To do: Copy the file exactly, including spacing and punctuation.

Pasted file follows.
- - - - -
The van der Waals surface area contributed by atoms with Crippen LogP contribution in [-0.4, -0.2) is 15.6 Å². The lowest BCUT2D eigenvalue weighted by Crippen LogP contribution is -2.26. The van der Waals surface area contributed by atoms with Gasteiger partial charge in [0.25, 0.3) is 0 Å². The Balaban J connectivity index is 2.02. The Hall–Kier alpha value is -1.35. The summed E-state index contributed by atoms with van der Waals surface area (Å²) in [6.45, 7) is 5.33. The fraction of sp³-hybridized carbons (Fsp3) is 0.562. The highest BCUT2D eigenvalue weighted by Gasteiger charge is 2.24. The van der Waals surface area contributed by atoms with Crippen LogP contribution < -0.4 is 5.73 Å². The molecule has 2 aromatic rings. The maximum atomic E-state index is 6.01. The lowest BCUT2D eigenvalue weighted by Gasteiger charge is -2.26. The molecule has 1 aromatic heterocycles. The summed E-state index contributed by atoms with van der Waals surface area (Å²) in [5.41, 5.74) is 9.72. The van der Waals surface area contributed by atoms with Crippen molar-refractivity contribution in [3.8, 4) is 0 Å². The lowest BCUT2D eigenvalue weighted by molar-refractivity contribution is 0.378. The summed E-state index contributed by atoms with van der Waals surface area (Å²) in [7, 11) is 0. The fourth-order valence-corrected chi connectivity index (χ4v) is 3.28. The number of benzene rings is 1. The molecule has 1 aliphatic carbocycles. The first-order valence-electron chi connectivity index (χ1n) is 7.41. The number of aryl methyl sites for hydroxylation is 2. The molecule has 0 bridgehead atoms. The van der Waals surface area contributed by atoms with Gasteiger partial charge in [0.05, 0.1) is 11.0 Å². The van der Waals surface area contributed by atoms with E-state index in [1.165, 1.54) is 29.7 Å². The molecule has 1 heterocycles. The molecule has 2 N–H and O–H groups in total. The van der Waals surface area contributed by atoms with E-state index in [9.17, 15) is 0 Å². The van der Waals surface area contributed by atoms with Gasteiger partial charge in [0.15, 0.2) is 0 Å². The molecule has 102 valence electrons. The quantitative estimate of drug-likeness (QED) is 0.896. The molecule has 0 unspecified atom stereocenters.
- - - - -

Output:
The van der Waals surface area contributed by atoms with Crippen LogP contribution in [-0.4, -0.2) is 15.6 Å². The lowest BCUT2D eigenvalue weighted by Crippen LogP contribution is -2.26. The van der Waals surface area contributed by atoms with Gasteiger partial charge in [0.25, 0.3) is 0 Å². The Balaban J connectivity index is 2.02. The Hall–Kier alpha value is -1.35. The summed E-state index contributed by atoms with van der Waals surface area (Å²) in [6.45, 7) is 5.33. The fraction of sp³-hybridized carbons (Fsp3) is 0.562. The highest BCUT2D eigenvalue weighted by Gasteiger charge is 2.24. The van der Waals surface area contributed by atoms with Crippen LogP contribution < -0.4 is 5.73 Å². The molecule has 2 aromatic rings. The maximum atomic E-state index is 6.01. The lowest BCUT2D eigenvalue weighted by Gasteiger charge is -2.26. The molecule has 1 aromatic heterocycles. The summed E-state index contributed by atoms with van der Waals surface area (Å²) in [5.41, 5.74) is 9.72. The van der Waals surface area contributed by atoms with Crippen molar-refractivity contribution in [3.8, 4) is 0 Å². The lowest BCUT2D eigenvalue weighted by molar-refractivity contribution is 0.378. The summed E-state index contributed by atoms with van der Waals surface area (Å²) in [7, 11) is 0. The fourth-order valence-corrected chi connectivity index (χ4v) is 3.28. The number of benzene rings is 1. The molecule has 1 aliphatic carbocycles. The first-order valence-electron chi connectivity index (χ1n) is 7.41. The number of aryl methyl sites for hydroxylation is 2. The molecule has 0 bridgehead atoms. The van der Waals surface area contributed by atoms with Gasteiger partial charge in [0.05, 0.1) is 11.0 Å². The van der Waals surface area contributed by atoms with E-state index in [1.165, 1.54) is 29.7 Å². The molecule has 1 heterocycles. The molecule has 2 N–H and O–H groups in total. The van der Waals surface area contributed by atoms with E-state index in [9.17, 15) is 0 Å². The van der Waals surface area contributed by atoms with Gasteiger partial charge in [0.15, 0.2) is 0 Å². The molecule has 102 valence electrons. The quantitative estimate of drug-likeness (QED) is 0.896. The molecule has 0 unspecified atom stereocenters.